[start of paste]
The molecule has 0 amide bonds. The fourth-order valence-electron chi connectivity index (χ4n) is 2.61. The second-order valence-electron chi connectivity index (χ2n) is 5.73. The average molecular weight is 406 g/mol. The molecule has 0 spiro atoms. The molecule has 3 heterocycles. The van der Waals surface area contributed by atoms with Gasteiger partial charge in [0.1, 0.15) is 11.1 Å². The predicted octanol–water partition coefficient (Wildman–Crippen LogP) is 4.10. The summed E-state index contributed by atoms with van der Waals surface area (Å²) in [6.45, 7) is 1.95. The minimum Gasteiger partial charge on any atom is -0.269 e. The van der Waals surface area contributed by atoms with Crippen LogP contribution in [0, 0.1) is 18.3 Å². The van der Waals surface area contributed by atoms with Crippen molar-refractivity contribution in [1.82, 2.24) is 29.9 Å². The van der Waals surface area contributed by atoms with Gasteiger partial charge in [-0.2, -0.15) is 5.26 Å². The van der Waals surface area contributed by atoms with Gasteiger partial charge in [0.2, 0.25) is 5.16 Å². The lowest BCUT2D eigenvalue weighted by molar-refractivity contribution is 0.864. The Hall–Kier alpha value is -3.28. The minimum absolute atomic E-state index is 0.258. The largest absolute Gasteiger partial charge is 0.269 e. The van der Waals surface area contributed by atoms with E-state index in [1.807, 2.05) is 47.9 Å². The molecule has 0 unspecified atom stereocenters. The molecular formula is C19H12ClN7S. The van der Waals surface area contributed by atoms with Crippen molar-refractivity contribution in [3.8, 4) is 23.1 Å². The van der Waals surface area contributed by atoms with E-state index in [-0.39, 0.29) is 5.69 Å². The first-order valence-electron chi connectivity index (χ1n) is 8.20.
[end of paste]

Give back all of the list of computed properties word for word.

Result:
The molecule has 0 amide bonds. The fourth-order valence-electron chi connectivity index (χ4n) is 2.61. The second-order valence-electron chi connectivity index (χ2n) is 5.73. The average molecular weight is 406 g/mol. The molecule has 0 spiro atoms. The molecule has 3 heterocycles. The van der Waals surface area contributed by atoms with Gasteiger partial charge in [0.1, 0.15) is 11.1 Å². The predicted octanol–water partition coefficient (Wildman–Crippen LogP) is 4.10. The summed E-state index contributed by atoms with van der Waals surface area (Å²) in [6.45, 7) is 1.95. The minimum Gasteiger partial charge on any atom is -0.269 e. The van der Waals surface area contributed by atoms with Crippen LogP contribution in [0, 0.1) is 18.3 Å². The van der Waals surface area contributed by atoms with Crippen molar-refractivity contribution in [1.82, 2.24) is 29.9 Å². The van der Waals surface area contributed by atoms with Gasteiger partial charge in [-0.2, -0.15) is 5.26 Å². The van der Waals surface area contributed by atoms with Gasteiger partial charge in [0.2, 0.25) is 5.16 Å². The lowest BCUT2D eigenvalue weighted by molar-refractivity contribution is 0.864. The Hall–Kier alpha value is -3.28. The minimum absolute atomic E-state index is 0.258. The largest absolute Gasteiger partial charge is 0.269 e. The van der Waals surface area contributed by atoms with E-state index in [1.807, 2.05) is 47.9 Å². The molecule has 0 unspecified atom stereocenters. The molecular formula is C19H12ClN7S. The van der Waals surface area contributed by atoms with Crippen molar-refractivity contribution in [3.8, 4) is 23.1 Å². The van der Waals surface area contributed by atoms with E-state index in [-0.39, 0.29) is 5.69 Å². The first-order valence-electron chi connectivity index (χ1n) is 8.20.